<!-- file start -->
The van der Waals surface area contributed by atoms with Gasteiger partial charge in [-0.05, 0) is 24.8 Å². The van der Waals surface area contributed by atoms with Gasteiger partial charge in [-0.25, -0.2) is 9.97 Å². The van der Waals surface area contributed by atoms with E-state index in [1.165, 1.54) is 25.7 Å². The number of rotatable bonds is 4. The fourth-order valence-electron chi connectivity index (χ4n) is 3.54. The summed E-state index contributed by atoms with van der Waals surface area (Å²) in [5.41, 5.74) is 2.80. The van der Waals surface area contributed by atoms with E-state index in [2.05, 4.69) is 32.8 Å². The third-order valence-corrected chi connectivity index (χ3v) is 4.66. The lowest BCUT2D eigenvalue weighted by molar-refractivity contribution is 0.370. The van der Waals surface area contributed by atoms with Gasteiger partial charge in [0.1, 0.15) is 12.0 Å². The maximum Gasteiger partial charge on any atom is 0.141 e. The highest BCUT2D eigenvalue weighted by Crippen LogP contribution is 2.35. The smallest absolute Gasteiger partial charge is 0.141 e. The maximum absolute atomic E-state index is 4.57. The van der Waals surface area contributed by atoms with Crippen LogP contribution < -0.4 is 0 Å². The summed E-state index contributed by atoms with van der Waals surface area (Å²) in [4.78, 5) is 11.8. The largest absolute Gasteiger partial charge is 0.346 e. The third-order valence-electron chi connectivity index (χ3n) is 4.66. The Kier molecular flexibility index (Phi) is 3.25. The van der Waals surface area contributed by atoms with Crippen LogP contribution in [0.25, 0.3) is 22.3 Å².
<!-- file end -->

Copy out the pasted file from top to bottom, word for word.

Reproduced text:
The van der Waals surface area contributed by atoms with Gasteiger partial charge in [-0.05, 0) is 24.8 Å². The van der Waals surface area contributed by atoms with Gasteiger partial charge in [-0.25, -0.2) is 9.97 Å². The van der Waals surface area contributed by atoms with E-state index in [1.165, 1.54) is 25.7 Å². The number of rotatable bonds is 4. The fourth-order valence-electron chi connectivity index (χ4n) is 3.54. The summed E-state index contributed by atoms with van der Waals surface area (Å²) in [5.41, 5.74) is 2.80. The van der Waals surface area contributed by atoms with E-state index in [2.05, 4.69) is 32.8 Å². The third-order valence-corrected chi connectivity index (χ3v) is 4.66. The lowest BCUT2D eigenvalue weighted by molar-refractivity contribution is 0.370. The van der Waals surface area contributed by atoms with Gasteiger partial charge in [0.1, 0.15) is 12.0 Å². The maximum Gasteiger partial charge on any atom is 0.141 e. The highest BCUT2D eigenvalue weighted by Crippen LogP contribution is 2.35. The smallest absolute Gasteiger partial charge is 0.141 e. The maximum absolute atomic E-state index is 4.57. The van der Waals surface area contributed by atoms with Crippen LogP contribution < -0.4 is 0 Å². The summed E-state index contributed by atoms with van der Waals surface area (Å²) in [4.78, 5) is 11.8. The largest absolute Gasteiger partial charge is 0.346 e. The third-order valence-electron chi connectivity index (χ3n) is 4.66. The Kier molecular flexibility index (Phi) is 3.25. The van der Waals surface area contributed by atoms with Crippen LogP contribution in [0.25, 0.3) is 22.3 Å².